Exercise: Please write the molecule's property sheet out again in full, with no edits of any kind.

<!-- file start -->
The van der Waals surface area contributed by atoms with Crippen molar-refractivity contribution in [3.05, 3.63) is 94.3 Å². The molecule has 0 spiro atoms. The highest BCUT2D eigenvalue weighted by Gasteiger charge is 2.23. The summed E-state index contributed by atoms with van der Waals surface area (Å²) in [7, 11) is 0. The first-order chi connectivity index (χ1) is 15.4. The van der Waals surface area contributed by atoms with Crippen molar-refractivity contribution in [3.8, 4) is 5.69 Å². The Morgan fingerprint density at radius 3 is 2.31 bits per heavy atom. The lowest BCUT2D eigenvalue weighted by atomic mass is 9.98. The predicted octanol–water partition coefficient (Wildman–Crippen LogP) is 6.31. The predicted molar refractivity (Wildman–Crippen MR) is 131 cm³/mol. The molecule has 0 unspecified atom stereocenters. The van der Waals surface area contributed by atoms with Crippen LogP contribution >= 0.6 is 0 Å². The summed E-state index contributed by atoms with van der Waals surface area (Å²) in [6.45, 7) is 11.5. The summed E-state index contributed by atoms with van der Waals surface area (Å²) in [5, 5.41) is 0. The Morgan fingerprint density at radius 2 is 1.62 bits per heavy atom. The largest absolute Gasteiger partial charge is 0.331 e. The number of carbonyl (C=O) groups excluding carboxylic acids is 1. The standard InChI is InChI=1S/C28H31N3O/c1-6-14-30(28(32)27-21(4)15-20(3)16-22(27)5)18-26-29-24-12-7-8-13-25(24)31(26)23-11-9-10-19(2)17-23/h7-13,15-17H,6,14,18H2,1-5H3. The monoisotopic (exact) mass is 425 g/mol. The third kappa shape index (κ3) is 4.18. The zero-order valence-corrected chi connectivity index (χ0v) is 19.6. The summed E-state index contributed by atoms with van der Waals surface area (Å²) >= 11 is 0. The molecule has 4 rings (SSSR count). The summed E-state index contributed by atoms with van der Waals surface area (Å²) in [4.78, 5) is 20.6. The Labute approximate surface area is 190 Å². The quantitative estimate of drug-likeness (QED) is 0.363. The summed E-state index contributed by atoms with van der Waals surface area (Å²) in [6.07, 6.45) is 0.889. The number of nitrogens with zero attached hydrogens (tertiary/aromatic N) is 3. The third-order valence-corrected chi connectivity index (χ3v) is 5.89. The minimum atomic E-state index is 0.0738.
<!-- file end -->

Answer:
The van der Waals surface area contributed by atoms with Crippen molar-refractivity contribution in [3.05, 3.63) is 94.3 Å². The molecule has 0 spiro atoms. The highest BCUT2D eigenvalue weighted by Gasteiger charge is 2.23. The summed E-state index contributed by atoms with van der Waals surface area (Å²) in [7, 11) is 0. The first-order chi connectivity index (χ1) is 15.4. The van der Waals surface area contributed by atoms with Crippen molar-refractivity contribution in [3.8, 4) is 5.69 Å². The Morgan fingerprint density at radius 3 is 2.31 bits per heavy atom. The lowest BCUT2D eigenvalue weighted by atomic mass is 9.98. The predicted octanol–water partition coefficient (Wildman–Crippen LogP) is 6.31. The predicted molar refractivity (Wildman–Crippen MR) is 131 cm³/mol. The molecule has 0 unspecified atom stereocenters. The van der Waals surface area contributed by atoms with Crippen LogP contribution >= 0.6 is 0 Å². The summed E-state index contributed by atoms with van der Waals surface area (Å²) in [6.45, 7) is 11.5. The summed E-state index contributed by atoms with van der Waals surface area (Å²) in [5, 5.41) is 0. The Morgan fingerprint density at radius 2 is 1.62 bits per heavy atom. The largest absolute Gasteiger partial charge is 0.331 e. The number of carbonyl (C=O) groups excluding carboxylic acids is 1. The standard InChI is InChI=1S/C28H31N3O/c1-6-14-30(28(32)27-21(4)15-20(3)16-22(27)5)18-26-29-24-12-7-8-13-25(24)31(26)23-11-9-10-19(2)17-23/h7-13,15-17H,6,14,18H2,1-5H3. The monoisotopic (exact) mass is 425 g/mol. The third kappa shape index (κ3) is 4.18. The zero-order valence-corrected chi connectivity index (χ0v) is 19.6. The summed E-state index contributed by atoms with van der Waals surface area (Å²) >= 11 is 0. The molecule has 4 rings (SSSR count). The summed E-state index contributed by atoms with van der Waals surface area (Å²) in [4.78, 5) is 20.6. The Labute approximate surface area is 190 Å². The quantitative estimate of drug-likeness (QED) is 0.363. The summed E-state index contributed by atoms with van der Waals surface area (Å²) in [6.07, 6.45) is 0.889. The number of nitrogens with zero attached hydrogens (tertiary/aromatic N) is 3. The third-order valence-corrected chi connectivity index (χ3v) is 5.89. The minimum atomic E-state index is 0.0738.